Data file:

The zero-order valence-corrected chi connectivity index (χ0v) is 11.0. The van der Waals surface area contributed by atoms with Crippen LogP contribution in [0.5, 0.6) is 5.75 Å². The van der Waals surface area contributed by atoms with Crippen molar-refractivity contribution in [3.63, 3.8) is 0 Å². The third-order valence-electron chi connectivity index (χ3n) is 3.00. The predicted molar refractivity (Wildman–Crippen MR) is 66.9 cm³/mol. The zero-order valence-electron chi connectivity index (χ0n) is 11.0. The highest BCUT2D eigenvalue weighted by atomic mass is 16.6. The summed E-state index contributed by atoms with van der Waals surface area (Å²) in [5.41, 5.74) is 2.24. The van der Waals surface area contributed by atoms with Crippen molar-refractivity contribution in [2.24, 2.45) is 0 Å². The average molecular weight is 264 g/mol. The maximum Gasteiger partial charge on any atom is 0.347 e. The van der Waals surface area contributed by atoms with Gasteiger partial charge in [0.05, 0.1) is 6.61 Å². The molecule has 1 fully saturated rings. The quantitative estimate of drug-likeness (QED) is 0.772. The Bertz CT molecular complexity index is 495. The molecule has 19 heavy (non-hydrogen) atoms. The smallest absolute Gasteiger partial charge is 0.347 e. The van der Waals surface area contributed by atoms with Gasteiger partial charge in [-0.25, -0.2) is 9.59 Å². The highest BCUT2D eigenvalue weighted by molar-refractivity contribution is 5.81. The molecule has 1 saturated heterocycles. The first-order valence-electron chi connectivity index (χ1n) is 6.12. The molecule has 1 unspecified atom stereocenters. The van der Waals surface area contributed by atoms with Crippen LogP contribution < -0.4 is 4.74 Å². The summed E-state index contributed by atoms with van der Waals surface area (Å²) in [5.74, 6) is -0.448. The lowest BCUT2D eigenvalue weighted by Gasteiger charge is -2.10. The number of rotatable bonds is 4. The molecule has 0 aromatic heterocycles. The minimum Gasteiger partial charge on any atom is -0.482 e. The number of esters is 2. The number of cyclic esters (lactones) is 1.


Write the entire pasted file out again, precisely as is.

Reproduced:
The zero-order valence-corrected chi connectivity index (χ0v) is 11.0. The van der Waals surface area contributed by atoms with Crippen LogP contribution in [0.5, 0.6) is 5.75 Å². The van der Waals surface area contributed by atoms with Crippen molar-refractivity contribution in [3.63, 3.8) is 0 Å². The third-order valence-electron chi connectivity index (χ3n) is 3.00. The predicted molar refractivity (Wildman–Crippen MR) is 66.9 cm³/mol. The zero-order valence-electron chi connectivity index (χ0n) is 11.0. The highest BCUT2D eigenvalue weighted by atomic mass is 16.6. The summed E-state index contributed by atoms with van der Waals surface area (Å²) in [5.41, 5.74) is 2.24. The van der Waals surface area contributed by atoms with Crippen molar-refractivity contribution in [2.24, 2.45) is 0 Å². The average molecular weight is 264 g/mol. The maximum Gasteiger partial charge on any atom is 0.347 e. The van der Waals surface area contributed by atoms with Gasteiger partial charge in [0.05, 0.1) is 6.61 Å². The molecule has 1 fully saturated rings. The quantitative estimate of drug-likeness (QED) is 0.772. The Bertz CT molecular complexity index is 495. The molecule has 19 heavy (non-hydrogen) atoms. The smallest absolute Gasteiger partial charge is 0.347 e. The van der Waals surface area contributed by atoms with Gasteiger partial charge in [-0.25, -0.2) is 9.59 Å². The highest BCUT2D eigenvalue weighted by molar-refractivity contribution is 5.81. The molecule has 1 saturated heterocycles. The first-order valence-electron chi connectivity index (χ1n) is 6.12. The molecule has 1 unspecified atom stereocenters. The van der Waals surface area contributed by atoms with Crippen LogP contribution < -0.4 is 4.74 Å². The summed E-state index contributed by atoms with van der Waals surface area (Å²) in [5.74, 6) is -0.448. The lowest BCUT2D eigenvalue weighted by Gasteiger charge is -2.10. The number of rotatable bonds is 4. The molecule has 0 aromatic heterocycles. The minimum Gasteiger partial charge on any atom is -0.482 e. The number of esters is 2. The number of cyclic esters (lactones) is 1.